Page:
An early inscribed slab from China mentioning Alopen

An early inscribed slab from China mentioning Alopen

From this base, with a core of just 21 Christians, the gospel spread out into the land. Four regional centres were built and by the time of the next Emperor, Kuo Tsung, there were churches in ten provinces. Alopen was made bishop (or in the quaint Chinese, “Spiritual Lord, Protector of the Empire”) and the Church was able to put down firm roots in China – which it would need when persecution was unleashed by Empress Wu in 690.

The New Testament says that the Church is built on the foundation of the apostles and prophets – Christ Jesus Himself being the cornerstone (Ephesians 2:19-20). By their labours, endurance, anointing and above all love, they become fathers to the churches, as Paul, Peter and the others did in the Early Church. It may still be debated whether there are apostles today of the calibre and stamp of Jesus’ Twelve, but the apostolic heart should be something we long to see outpoured more and more, if the Church is regain (and retain) her radicality.

‘Muscular Christianity’, Anyone?

Christian bikers at a convention. Image: bikernet.com

Christian bikers at a convention. Image: bikernet.com

I was intrigued by a research paper from Leeds University (UK) and Christians in Sport: The Development of Muscular Christianity in Victorian Britain and Beyond. You can read the full text here.

It seems the term “muscular Christianity” was coined in the 1850s in a review of a novel by Anglican priest and author, Charles Kingsley. Across the Atlantic, Theodore Roosevelt was a keen advocate. It was an age where industry was mechanising many processes, leaving working people more time for leisure than before. There were also threats of war with several nations, and key voices of the day proclaimed the need to raise up young future leaders. These, they said, needed to combine the moral character of Christianity with physical strength and fitness.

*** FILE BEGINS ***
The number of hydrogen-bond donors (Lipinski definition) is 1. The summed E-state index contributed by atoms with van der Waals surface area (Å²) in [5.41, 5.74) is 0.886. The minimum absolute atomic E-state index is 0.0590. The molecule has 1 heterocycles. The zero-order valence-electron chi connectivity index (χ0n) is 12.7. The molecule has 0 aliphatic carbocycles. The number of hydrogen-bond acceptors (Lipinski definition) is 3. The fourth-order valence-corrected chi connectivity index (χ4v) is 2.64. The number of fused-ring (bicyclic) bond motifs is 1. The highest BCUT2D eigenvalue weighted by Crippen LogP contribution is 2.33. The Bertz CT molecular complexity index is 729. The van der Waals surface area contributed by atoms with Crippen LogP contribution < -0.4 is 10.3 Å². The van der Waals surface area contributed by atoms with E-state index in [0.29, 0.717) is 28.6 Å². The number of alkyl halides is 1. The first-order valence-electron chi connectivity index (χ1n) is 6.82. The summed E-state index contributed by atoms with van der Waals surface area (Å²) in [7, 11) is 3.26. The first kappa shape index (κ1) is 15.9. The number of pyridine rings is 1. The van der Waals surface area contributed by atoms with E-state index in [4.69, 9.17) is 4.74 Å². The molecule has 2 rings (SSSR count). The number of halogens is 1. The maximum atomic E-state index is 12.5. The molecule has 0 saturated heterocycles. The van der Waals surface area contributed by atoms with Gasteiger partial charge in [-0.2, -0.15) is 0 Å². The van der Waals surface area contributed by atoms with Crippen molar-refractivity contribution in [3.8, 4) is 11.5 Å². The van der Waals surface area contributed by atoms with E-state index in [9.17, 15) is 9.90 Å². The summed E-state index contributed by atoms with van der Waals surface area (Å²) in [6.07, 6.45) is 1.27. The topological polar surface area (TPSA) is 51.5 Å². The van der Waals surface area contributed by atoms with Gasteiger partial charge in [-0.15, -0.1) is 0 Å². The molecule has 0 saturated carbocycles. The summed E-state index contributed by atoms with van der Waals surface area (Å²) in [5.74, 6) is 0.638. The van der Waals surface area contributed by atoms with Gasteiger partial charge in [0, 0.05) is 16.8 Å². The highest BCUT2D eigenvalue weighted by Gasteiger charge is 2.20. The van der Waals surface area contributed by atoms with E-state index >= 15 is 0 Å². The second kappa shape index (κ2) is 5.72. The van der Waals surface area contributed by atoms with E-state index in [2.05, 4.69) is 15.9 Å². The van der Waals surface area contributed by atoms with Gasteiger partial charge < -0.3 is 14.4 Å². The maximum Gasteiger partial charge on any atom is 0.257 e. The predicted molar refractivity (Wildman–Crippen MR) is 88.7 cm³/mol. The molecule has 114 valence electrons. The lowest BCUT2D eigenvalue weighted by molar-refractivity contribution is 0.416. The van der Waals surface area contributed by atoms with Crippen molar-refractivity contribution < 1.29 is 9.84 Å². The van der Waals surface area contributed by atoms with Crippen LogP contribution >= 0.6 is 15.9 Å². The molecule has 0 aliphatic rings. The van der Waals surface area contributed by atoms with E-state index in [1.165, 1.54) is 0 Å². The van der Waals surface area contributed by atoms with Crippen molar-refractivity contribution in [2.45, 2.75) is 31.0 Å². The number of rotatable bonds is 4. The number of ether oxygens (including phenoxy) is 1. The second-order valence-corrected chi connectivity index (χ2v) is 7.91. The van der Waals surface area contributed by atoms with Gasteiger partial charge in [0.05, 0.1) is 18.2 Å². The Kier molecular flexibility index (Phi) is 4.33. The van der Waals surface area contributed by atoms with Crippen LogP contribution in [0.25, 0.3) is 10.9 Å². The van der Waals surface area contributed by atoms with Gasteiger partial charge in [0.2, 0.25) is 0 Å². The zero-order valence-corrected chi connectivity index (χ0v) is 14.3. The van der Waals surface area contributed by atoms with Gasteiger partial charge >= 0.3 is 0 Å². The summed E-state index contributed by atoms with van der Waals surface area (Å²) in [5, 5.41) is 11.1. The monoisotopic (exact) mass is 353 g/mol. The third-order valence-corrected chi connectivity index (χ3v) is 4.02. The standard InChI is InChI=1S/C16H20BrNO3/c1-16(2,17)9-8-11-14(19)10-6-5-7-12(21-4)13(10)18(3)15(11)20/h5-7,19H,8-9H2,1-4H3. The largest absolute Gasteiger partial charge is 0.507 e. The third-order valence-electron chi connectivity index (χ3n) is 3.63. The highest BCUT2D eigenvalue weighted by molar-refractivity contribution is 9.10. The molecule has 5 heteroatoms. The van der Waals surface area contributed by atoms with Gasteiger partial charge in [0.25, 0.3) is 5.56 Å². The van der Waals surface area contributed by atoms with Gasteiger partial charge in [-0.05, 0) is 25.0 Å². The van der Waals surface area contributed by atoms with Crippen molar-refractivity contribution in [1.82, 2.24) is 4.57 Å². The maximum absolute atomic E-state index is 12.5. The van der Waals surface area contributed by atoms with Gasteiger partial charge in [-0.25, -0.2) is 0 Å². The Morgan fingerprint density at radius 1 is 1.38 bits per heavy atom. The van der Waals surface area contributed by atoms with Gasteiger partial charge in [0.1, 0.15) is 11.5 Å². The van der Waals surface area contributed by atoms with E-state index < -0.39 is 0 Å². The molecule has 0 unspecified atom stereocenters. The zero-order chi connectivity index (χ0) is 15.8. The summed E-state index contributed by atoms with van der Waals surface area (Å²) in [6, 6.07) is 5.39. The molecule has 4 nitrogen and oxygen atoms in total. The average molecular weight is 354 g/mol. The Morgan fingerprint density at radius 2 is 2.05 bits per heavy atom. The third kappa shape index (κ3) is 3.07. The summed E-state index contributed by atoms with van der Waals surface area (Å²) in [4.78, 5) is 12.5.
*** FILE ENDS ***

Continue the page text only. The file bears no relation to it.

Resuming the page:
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A friend of Kingsley, Thomas Hughes, author of the much-loved novel Tom Brown’s Schooldays, distinguished between “musclemen” (athletes without Christian faith) and “muscular Christians”. “The only point in common between the two is that both hold it to be a good thing to have strong and well-exercised bodies. Here all likeness ends. [The Christian belief is] “that a man’s body is given him to be trained and brought into subjection, then used for the protection of the weak and the advancement of all righteous causes.”

The writers of the research paper discuss the role of Muscular Christianity thinking in, for example, the foundation of the Young Men’s Christian Association (YMCA) and even the modern Olympic Games, begun by Baron de Coubertin in 1896. They also cover opposition to the concept by equally weighty figures like the poet Gerard Manley Hopkins, who foresaw the physical emphasis outstripping morality and the aspects of the heart.

Eric Liddell as an Olympic atthlete

The ideals of ‘Muscular Christianity’ were taken up by a number of Evangelical groups in Victorian and Edwardian times. They recognised the compatibility of sport and Christianity, but their ethos differed from Kingsley’s, which was largely liberal and high Church. As evangelicals, they emphasised that sport, though a valid recreational activity, must come second to gospel ministry.